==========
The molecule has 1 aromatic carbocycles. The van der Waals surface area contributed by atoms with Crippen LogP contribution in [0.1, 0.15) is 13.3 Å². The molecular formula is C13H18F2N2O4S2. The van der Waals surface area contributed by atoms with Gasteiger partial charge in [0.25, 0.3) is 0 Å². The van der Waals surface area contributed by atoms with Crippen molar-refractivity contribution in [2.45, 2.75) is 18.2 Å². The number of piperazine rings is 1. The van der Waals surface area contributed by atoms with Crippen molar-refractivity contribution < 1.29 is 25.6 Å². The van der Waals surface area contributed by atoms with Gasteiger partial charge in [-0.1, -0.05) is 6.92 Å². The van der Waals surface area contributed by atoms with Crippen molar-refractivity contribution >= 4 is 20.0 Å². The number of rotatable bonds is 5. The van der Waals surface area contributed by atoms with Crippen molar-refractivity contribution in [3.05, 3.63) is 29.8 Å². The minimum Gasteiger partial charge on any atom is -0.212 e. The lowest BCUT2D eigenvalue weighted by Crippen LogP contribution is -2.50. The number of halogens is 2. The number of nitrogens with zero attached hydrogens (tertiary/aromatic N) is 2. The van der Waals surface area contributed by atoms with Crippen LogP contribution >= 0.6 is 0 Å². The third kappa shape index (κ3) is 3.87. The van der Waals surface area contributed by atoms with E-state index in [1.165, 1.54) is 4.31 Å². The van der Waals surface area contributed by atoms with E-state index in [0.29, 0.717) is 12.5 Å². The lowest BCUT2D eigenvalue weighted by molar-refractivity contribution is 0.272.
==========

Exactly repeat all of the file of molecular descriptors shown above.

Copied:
The molecule has 1 aromatic carbocycles. The van der Waals surface area contributed by atoms with Crippen LogP contribution in [0.1, 0.15) is 13.3 Å². The molecular formula is C13H18F2N2O4S2. The van der Waals surface area contributed by atoms with Gasteiger partial charge in [0.25, 0.3) is 0 Å². The van der Waals surface area contributed by atoms with Crippen molar-refractivity contribution in [2.45, 2.75) is 18.2 Å². The number of piperazine rings is 1. The van der Waals surface area contributed by atoms with Crippen molar-refractivity contribution < 1.29 is 25.6 Å². The van der Waals surface area contributed by atoms with Gasteiger partial charge in [-0.1, -0.05) is 6.92 Å². The van der Waals surface area contributed by atoms with Crippen molar-refractivity contribution >= 4 is 20.0 Å². The number of rotatable bonds is 5. The van der Waals surface area contributed by atoms with Crippen molar-refractivity contribution in [3.05, 3.63) is 29.8 Å². The minimum Gasteiger partial charge on any atom is -0.212 e. The lowest BCUT2D eigenvalue weighted by Crippen LogP contribution is -2.50. The number of halogens is 2. The number of nitrogens with zero attached hydrogens (tertiary/aromatic N) is 2. The van der Waals surface area contributed by atoms with Crippen LogP contribution >= 0.6 is 0 Å². The third kappa shape index (κ3) is 3.87. The van der Waals surface area contributed by atoms with E-state index in [1.165, 1.54) is 4.31 Å². The van der Waals surface area contributed by atoms with E-state index in [0.29, 0.717) is 12.5 Å². The lowest BCUT2D eigenvalue weighted by molar-refractivity contribution is 0.272.